Ripping and Re-Gluing to Limit Cupping
The Wood Doc weighs in on the old-timer technique of ripping and re-gluing boards in order to lessen moisture-related cupping. February 19, 2008
I was taught as an apprentice that ripping a flat-sawn board down the middle and gluing its edges back together in the same sequence that it came apart helps to reduce the board's natural tendency to cup due to tangential movement and shrinkage. In my mind's eye I can't quite believe this, but that's what the old timers always claimed. It seems to me that the board will still react the same way as if it had not been ripped and re-glued at all... What do you think?
(Architectural Woodworking Forum)
From contributor B:
The reason that a ripped and re-glued wide board will cup somewhat less than the original board is because the two pieces will now work as individual boards. So, a 12" wide board prior to ripping might cup 1/4". However, if you rip it into two 6" wide boards, each of those would cup less than half of the 12" board's cup... so maybe 1/16"+ on each. Putting the two 6" boards back together doesn't change how they will work individually. The theoretical result is that instead of one "u" shaped board, you will end up with a "w" shaped board, with less cupping on the two sides of the joint.
From contributor J:
I was always told to flip the boards after ripping. This way one would cup up and the other down, therefore minimizing the amount of movement in either direction. I too would think that if you ripped a board and glued it back together, it is going to act as a single board again. Although I'm no expert, I'm not sure I see how the board will cup in two pieces into a "w" shape after being glued. Seems like the glue joint would have to fail to allow that to happen? Hopefully the Wood Doc will chime in on this one and shed some light.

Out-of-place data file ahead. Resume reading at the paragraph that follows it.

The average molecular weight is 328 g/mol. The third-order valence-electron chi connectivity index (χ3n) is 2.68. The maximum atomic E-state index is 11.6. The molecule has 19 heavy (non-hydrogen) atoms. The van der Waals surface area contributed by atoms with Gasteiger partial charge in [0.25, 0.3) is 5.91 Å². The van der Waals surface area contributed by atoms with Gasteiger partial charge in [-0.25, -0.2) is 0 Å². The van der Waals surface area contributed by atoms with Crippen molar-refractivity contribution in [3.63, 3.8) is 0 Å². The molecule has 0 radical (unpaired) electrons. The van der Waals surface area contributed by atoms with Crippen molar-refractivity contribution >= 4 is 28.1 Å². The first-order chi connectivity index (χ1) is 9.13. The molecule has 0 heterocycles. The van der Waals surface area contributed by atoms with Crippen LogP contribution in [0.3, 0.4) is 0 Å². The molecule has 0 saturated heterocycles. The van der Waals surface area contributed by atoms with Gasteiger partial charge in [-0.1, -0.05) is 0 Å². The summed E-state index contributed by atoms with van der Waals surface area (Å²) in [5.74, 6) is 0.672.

From contributor O:
I'm with contributor J (and the questioner's suspicions) on this one. I don't buy the idea that cutting a board and gluing it back together with the pieces in the same orientation will have any noticeable effect on future cupping. It is, however, a repair strategy for a board that has already cupped. You can rip a U-shaped board into strips and then plane the cut edges so they go back together in a W (or triple-U, or...) shape that is, overall, much closer to flat than it had been.
From contributor B:
Even though I supply the theory above, I still go back and forth on this a issue bit. However, unless the edge of the individual boards angle upward with the cup, you will get a "w" shape. Imagine letting the two halves cup on the bench, and then jointing the edges (cupped away from the jointer fence so it is riding the two points). Then when you glue them together, it is clearly going to be "w" shaped.